I have a problem in the form

$$\begin{aligned} \min_a f(a,b)\\ \text{s.t.}\ b =\ & \arg\min_c g(a,c)\\ & \text{s.t.}\ H(a,c) \leq \vec{0} \end{aligned}$$

where $f, g, H$ are all linear functions. Actually, if there are multiple $c$ such that the $\arg\min$ is optimal, then any of them is ok as a choice for $b$.

I want to solve this problem (to optimality) and analyze its behavior. However, I don't know how to modelize that in standard solvers. Is there a way to convert this to a more standard setting?

Actually, I even don't know what is the form of the space formed by the solutions of the argmin problem depending on $a$. I.e., if we pose $$\begin{aligned} p(a) & = & \arg\min_c g(a,c)\\ & &\text{s.t.}\ H(a,c) \leq \vec{0} \end{aligned}$$

(let's assume $c$ is unique here)

Are there known properties of $p(a)$?


2 Answers 2


Presuming all variables are continuous, and given that the inner and outer level problems are both Linear, this is the simplest type of Bilevel optimization problem.

A standard formulation is to replace the argmin with the inner LP KKT (optimality) conditions. Because of the complementarity constraint in the KKT conditions, this gives rise to a (non-convex) Linear Complementarity Problem (LCP).

There are LCP solvers which can be used.

Alternatively, the complementarity constraint can be linearized by introduction of binary variables and use of Big M to convert this into a MLIP. This requires however a priori bounds on the Lagrange Multipliers, which can be problematic. However, use of indicator constraints in a MILP solver could avoid this. Or you could provide the LCP directly to a non-convex quadratic(ally-constrained) solver, such as Gurobi, which can handle all that tricky stuff itself under the hood, likely better than you would on your own. Or use any other solver having built-in special handling for complementarity constraints, of which there are several.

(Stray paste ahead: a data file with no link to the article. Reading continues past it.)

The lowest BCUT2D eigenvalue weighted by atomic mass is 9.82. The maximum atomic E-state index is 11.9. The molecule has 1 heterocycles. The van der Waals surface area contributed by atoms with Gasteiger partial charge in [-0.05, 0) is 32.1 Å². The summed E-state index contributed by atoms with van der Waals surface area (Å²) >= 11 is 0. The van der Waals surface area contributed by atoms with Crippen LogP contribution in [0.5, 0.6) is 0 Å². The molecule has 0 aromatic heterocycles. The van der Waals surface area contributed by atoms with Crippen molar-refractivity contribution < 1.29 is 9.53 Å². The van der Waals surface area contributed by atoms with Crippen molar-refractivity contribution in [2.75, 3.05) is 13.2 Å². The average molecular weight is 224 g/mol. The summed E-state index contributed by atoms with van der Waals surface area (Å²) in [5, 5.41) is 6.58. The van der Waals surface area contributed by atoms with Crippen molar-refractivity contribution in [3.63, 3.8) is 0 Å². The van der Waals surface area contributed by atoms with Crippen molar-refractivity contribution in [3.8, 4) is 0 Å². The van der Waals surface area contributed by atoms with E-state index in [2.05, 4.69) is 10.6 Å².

If you are willing to roll the dice and use numerical methods to find a good, hopefully maybe possibly optimal solution, there are definitely ways to do that. The mission is to solve $$\min_a q(a)$$ where $q(a) = f(a, p(a))$ and evaluation of $q(a)$ for a given value of $a$ involves solving a linear program. I would be inclined to use dual simplex, or to solve the dual LP, since at each iteration you will be altering the right-hand side of the original LP.

For the outer problem, you could try any of a variety of derivative-free optimization methods. Some of them (genetic algorithms and particle swarm optimization) require large numbers of function evaluations (meaning here solving lots of LPs), so I think I would try something like Nelder-Mead first. Assuming your chosen algorithm converges reasonably quickly, you could consider running it multiple times with different starting points, possibly in parallel.

Addendum: Another possibility is gradient descent. Start with a feasible value $\hat{a}$ for $a$ and solve the LP for $p(a).$ Using the inverse of the basis matrix, you can express $p(a)$ as a linear function of $a$ (locally). Substitute that linear function into the second argument of $f()$ to get $q(a)$ as a (locally) linear function of $a.$ Calculate the gradient of that function and negate it to get a search direction in the $a$ space. Go back to the LP and calculate how far from $\hat{a}$ you can go in that direction before either the problem becomes infeasible or a pivot is required. Go that far to get a new value $\tilde{a}$ for $a$ and, depending on what stopped you from going further, either project the negative gradient on the constraint(s) that you were about to violate to see if you can descend further with that basis or pivot as indicated and see if you can descend with the next basis. I suspect this will require fewer LP solutions than something like Nelder-Mead, and you will typically be able to update the LP solution using a small (?) number of dual simplex pivots.


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